T-201/04, Microsoft v Commission

As I have written on this case before: in sum, this case was about Microsoft’s refusal to supply interoperability information and its bundling of Windows Media Player with the Windows client PC operating system.

Limited Review
The Court reiterated that it could only undertake a limited review, since this case involved a complex economic appraisal.

It held that judicial review was limited to checking whether the relevant rules on procedure and on stating reasons had been complied with, whether the facts had been accurately stated and whether there had been any manifest error of assessment or a misuse of powers.

Nevertheless, the Court stated that it could determine whether the evidence was factually accurate, reliable and consistent.

It could also determine whether that evidence contained all the relevant data that must be taken into consideration in appraising a complex situation and whether it was capable of substantiating the conclusions drawn from it.

This perhaps contradictory approach was used by the Court throughout its judgement. For instance, the Court first thoroughly assessed the accuracy of the facts on which the Decision of the Commission was based, to then find that the Commission correctly

- determined the degree of interoperability that should be attainable in the light of the objectives of Article 82 EC.

- found that the server operating systems were ‘optimised’ for the tasks which they were to perform.

- assessed the degree of interoperability by reference to what, in its view, was necessary in order to enabled developers of non-Microsoft work group server operating systems to remain viably on the market.

Intellectual property rights
The Court furthermore held that Microsoft’s communication protocols in question were protected by intellectual property rights.

It held that undertaking might refuse to third party a license to use product covered by intellectual property right except in exceptional circumstances, such as:

­- the refusal related to a product or service indispensable to the exercise of a particular activity on a neighbouring market;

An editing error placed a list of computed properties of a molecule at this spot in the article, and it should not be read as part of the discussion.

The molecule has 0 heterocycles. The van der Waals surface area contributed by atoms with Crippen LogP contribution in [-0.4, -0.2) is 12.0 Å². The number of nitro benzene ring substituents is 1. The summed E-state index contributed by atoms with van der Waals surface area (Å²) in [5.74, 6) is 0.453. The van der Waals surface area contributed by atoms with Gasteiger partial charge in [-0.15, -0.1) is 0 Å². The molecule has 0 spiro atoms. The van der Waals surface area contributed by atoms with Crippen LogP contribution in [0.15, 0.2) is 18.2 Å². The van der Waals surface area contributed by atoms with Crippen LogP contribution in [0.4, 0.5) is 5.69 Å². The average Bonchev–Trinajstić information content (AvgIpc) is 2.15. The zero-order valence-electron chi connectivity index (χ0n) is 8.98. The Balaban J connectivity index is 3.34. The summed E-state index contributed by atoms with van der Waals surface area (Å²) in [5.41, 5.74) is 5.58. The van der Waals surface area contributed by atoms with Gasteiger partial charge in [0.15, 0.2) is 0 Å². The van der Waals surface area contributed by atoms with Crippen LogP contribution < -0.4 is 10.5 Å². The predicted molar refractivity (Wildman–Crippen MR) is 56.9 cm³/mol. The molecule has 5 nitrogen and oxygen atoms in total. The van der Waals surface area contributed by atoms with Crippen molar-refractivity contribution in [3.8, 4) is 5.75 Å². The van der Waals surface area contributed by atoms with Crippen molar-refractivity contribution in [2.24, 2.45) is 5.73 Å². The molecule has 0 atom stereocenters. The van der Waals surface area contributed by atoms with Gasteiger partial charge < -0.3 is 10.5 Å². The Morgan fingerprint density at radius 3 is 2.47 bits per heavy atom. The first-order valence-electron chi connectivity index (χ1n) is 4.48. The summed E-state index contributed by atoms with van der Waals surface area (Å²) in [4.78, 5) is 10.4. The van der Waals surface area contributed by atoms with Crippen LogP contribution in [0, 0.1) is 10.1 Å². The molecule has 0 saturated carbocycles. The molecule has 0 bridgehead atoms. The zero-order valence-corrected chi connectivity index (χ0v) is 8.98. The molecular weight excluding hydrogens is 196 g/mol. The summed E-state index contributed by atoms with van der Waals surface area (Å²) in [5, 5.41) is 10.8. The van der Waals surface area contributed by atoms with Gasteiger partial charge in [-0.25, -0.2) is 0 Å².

- the refusal was of such a kind as to exclude any effective competition on that neighbouring market;

- the refusal prevented the appearance of a new product for which there was potential consumer demand.

Once it was established that such circumstances were present, the refusal by the holder of a dominant position to grant a licence might infringe Article 82 EC unless the refusal was objectively justified.

Correct analysis of Commission
The Court, however, found that the Commission’s analysis was not manifestly incorrect. The Court inter alia took into account that the Windows operating system was present on virtually all client PCs installed within organisations. Non-Windows work group server operating systems could not continue to be marketed if they were incapable of achieving a high degree of interoperability with Windows.

In sum, Microsoft’s dominant position was clear: Windows represented the ‘quasi-standard’ for those operating systems.

Non-Windows work group server operating systems could interoperate not only with Windows client PC operating systems but also, more generally, with the Windows domain architecture.

The absence of such interoperability with the Windows domain architecture had the effect of reinforcing Microsoft’s competitive position on the work group server operating systems market.

Microsoft had not demonstrated that the method which the Commission used when calculating market shares was vitiated by a manifest error of assessment or, consequently, that the estimates of market shares given at recitals 491 to 513 to the contested decision must be considered manifestly incorrect.

It was for the Commission to establish that the refusal to supply gave rise to a risk of the elimination of all effective competition. The Commission must base its assessment on accurate, reliable and coherent evidence which comprised all the relevant data that must be taken into consideration in order to assess a complex situation and which were capable of substantiating the conclusions drawn from them.